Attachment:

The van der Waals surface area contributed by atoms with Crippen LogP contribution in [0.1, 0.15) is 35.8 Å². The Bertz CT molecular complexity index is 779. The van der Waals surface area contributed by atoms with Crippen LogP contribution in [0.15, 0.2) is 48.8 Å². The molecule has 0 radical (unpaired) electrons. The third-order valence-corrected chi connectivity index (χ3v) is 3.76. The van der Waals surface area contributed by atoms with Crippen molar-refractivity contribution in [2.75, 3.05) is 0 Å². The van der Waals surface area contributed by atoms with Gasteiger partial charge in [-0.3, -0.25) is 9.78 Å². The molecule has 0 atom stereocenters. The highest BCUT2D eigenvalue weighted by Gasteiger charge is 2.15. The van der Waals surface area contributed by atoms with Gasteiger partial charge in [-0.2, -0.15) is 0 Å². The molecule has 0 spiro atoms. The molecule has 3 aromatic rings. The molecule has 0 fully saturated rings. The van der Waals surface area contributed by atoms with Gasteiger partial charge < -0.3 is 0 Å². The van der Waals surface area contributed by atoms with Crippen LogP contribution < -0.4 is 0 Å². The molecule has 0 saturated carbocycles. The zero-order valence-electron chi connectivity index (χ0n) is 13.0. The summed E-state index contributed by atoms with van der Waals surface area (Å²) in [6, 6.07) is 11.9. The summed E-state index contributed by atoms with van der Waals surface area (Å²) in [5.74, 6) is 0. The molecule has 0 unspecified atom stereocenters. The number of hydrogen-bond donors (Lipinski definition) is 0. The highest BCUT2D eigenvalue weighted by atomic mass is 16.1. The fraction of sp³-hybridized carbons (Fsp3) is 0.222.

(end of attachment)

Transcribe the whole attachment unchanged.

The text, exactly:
The van der Waals surface area contributed by atoms with Crippen LogP contribution in [0.1, 0.15) is 35.8 Å². The Bertz CT molecular complexity index is 779. The van der Waals surface area contributed by atoms with Crippen LogP contribution in [0.15, 0.2) is 48.8 Å². The molecule has 0 radical (unpaired) electrons. The third-order valence-corrected chi connectivity index (χ3v) is 3.76. The van der Waals surface area contributed by atoms with Crippen molar-refractivity contribution in [2.75, 3.05) is 0 Å². The van der Waals surface area contributed by atoms with Gasteiger partial charge in [-0.3, -0.25) is 9.78 Å². The molecule has 0 atom stereocenters. The highest BCUT2D eigenvalue weighted by Gasteiger charge is 2.15. The van der Waals surface area contributed by atoms with Gasteiger partial charge in [-0.2, -0.15) is 0 Å². The molecule has 0 spiro atoms. The molecule has 3 aromatic rings. The molecule has 0 fully saturated rings. The van der Waals surface area contributed by atoms with Gasteiger partial charge < -0.3 is 0 Å². The van der Waals surface area contributed by atoms with Crippen LogP contribution < -0.4 is 0 Å². The molecule has 0 saturated carbocycles. The zero-order valence-electron chi connectivity index (χ0n) is 13.0. The summed E-state index contributed by atoms with van der Waals surface area (Å²) in [6, 6.07) is 11.9. The summed E-state index contributed by atoms with van der Waals surface area (Å²) in [5.74, 6) is 0. The molecule has 0 unspecified atom stereocenters. The number of hydrogen-bond donors (Lipinski definition) is 0. The highest BCUT2D eigenvalue weighted by atomic mass is 16.1. The fraction of sp³-hybridized carbons (Fsp3) is 0.222.